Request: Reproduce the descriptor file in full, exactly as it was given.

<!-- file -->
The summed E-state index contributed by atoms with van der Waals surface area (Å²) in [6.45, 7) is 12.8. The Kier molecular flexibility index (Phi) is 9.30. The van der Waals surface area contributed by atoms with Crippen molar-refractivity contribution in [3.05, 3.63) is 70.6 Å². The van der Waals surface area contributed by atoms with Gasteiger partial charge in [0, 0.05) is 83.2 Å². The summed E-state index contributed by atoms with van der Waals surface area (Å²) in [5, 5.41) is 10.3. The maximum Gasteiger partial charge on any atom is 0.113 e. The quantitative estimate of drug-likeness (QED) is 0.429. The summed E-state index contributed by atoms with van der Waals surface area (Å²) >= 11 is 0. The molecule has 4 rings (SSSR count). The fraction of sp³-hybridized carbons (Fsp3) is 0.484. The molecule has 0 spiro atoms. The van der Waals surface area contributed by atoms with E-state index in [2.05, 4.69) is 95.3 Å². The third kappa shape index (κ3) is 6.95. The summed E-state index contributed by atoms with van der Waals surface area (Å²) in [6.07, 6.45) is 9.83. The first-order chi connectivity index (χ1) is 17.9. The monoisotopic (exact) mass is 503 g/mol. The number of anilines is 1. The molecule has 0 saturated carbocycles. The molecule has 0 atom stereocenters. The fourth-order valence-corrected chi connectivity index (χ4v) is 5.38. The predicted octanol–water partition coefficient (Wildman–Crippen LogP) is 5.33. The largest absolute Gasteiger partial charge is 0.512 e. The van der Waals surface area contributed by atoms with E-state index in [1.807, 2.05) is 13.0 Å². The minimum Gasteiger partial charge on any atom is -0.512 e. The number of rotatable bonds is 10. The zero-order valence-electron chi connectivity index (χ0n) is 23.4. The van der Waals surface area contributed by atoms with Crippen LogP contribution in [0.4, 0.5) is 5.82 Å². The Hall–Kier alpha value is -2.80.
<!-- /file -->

The summed E-state index contributed by atoms with van der Waals surface area (Å²) in [6.45, 7) is 12.8. The Kier molecular flexibility index (Phi) is 9.30. The van der Waals surface area contributed by atoms with Crippen molar-refractivity contribution in [3.05, 3.63) is 70.6 Å². The van der Waals surface area contributed by atoms with Gasteiger partial charge in [0, 0.05) is 83.2 Å². The summed E-state index contributed by atoms with van der Waals surface area (Å²) in [5, 5.41) is 10.3. The maximum Gasteiger partial charge on any atom is 0.113 e. The quantitative estimate of drug-likeness (QED) is 0.429. The summed E-state index contributed by atoms with van der Waals surface area (Å²) >= 11 is 0. The molecule has 4 rings (SSSR count). The fraction of sp³-hybridized carbons (Fsp3) is 0.484. The molecule has 0 spiro atoms. The van der Waals surface area contributed by atoms with E-state index in [2.05, 4.69) is 95.3 Å². The third kappa shape index (κ3) is 6.95. The summed E-state index contributed by atoms with van der Waals surface area (Å²) in [6.07, 6.45) is 9.83. The first-order chi connectivity index (χ1) is 17.9. The monoisotopic (exact) mass is 503 g/mol. The number of anilines is 1. The molecule has 0 saturated carbocycles. The molecule has 0 atom stereocenters. The fourth-order valence-corrected chi connectivity index (χ4v) is 5.38. The predicted octanol–water partition coefficient (Wildman–Crippen LogP) is 5.33. The largest absolute Gasteiger partial charge is 0.512 e. The van der Waals surface area contributed by atoms with E-state index in [1.807, 2.05) is 13.0 Å². The minimum Gasteiger partial charge on any atom is -0.512 e. The number of rotatable bonds is 10. The zero-order valence-electron chi connectivity index (χ0n) is 23.4. The van der Waals surface area contributed by atoms with Crippen LogP contribution in [0.4, 0.5) is 5.82 Å². The Hall–Kier alpha value is -2.80.